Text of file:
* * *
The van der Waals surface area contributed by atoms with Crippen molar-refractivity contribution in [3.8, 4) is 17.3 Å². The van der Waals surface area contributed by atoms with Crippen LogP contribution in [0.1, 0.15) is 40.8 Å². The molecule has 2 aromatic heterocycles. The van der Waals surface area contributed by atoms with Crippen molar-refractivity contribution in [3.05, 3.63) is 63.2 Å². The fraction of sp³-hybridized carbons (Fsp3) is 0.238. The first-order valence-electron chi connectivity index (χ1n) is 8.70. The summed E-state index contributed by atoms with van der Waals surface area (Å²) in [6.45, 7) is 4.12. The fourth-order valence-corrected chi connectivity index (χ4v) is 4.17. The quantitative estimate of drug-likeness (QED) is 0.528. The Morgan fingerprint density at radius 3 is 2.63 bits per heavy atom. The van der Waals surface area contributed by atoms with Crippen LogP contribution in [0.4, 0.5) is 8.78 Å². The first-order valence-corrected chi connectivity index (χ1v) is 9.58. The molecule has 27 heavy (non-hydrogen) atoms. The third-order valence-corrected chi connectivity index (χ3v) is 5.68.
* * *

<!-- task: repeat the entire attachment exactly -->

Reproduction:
The van der Waals surface area contributed by atoms with Crippen molar-refractivity contribution in [3.8, 4) is 17.3 Å². The van der Waals surface area contributed by atoms with Crippen LogP contribution in [0.1, 0.15) is 40.8 Å². The molecule has 2 aromatic heterocycles. The van der Waals surface area contributed by atoms with Crippen molar-refractivity contribution in [3.05, 3.63) is 63.2 Å². The fraction of sp³-hybridized carbons (Fsp3) is 0.238. The first-order valence-electron chi connectivity index (χ1n) is 8.70. The summed E-state index contributed by atoms with van der Waals surface area (Å²) in [6.45, 7) is 4.12. The fourth-order valence-corrected chi connectivity index (χ4v) is 4.17. The quantitative estimate of drug-likeness (QED) is 0.528. The Morgan fingerprint density at radius 3 is 2.63 bits per heavy atom. The van der Waals surface area contributed by atoms with Crippen LogP contribution in [0.4, 0.5) is 8.78 Å². The first-order valence-corrected chi connectivity index (χ1v) is 9.58. The molecule has 27 heavy (non-hydrogen) atoms. The third-order valence-corrected chi connectivity index (χ3v) is 5.68.